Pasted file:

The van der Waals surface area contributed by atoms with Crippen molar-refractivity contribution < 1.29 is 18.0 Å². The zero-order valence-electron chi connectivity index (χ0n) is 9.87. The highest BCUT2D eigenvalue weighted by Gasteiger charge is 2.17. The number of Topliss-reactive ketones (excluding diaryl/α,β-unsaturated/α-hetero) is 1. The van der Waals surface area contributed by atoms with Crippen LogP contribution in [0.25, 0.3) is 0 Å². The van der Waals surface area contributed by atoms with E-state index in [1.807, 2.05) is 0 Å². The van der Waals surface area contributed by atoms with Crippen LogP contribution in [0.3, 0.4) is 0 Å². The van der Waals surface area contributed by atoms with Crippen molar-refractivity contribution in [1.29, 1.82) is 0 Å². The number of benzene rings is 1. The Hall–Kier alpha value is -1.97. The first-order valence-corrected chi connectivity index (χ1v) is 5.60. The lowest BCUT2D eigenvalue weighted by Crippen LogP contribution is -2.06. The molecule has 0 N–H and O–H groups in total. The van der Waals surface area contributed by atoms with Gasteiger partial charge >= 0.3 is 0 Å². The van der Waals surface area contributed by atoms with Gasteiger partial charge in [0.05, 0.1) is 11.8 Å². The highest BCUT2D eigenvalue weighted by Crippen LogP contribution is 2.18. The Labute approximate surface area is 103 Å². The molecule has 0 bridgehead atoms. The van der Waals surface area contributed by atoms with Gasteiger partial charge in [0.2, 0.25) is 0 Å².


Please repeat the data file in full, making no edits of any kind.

The van der Waals surface area contributed by atoms with Crippen molar-refractivity contribution < 1.29 is 18.0 Å². The zero-order valence-electron chi connectivity index (χ0n) is 9.87. The highest BCUT2D eigenvalue weighted by Gasteiger charge is 2.17. The number of Topliss-reactive ketones (excluding diaryl/α,β-unsaturated/α-hetero) is 1. The van der Waals surface area contributed by atoms with Crippen LogP contribution in [0.25, 0.3) is 0 Å². The van der Waals surface area contributed by atoms with E-state index in [1.807, 2.05) is 0 Å². The van der Waals surface area contributed by atoms with Crippen LogP contribution in [0.3, 0.4) is 0 Å². The van der Waals surface area contributed by atoms with Crippen molar-refractivity contribution in [1.29, 1.82) is 0 Å². The number of benzene rings is 1. The Hall–Kier alpha value is -1.97. The first-order valence-corrected chi connectivity index (χ1v) is 5.60. The lowest BCUT2D eigenvalue weighted by Crippen LogP contribution is -2.06. The molecule has 0 N–H and O–H groups in total. The van der Waals surface area contributed by atoms with Gasteiger partial charge >= 0.3 is 0 Å². The van der Waals surface area contributed by atoms with Gasteiger partial charge in [0.05, 0.1) is 11.8 Å². The highest BCUT2D eigenvalue weighted by Crippen LogP contribution is 2.18. The Labute approximate surface area is 103 Å². The molecule has 0 bridgehead atoms. The van der Waals surface area contributed by atoms with Gasteiger partial charge in [0.2, 0.25) is 0 Å².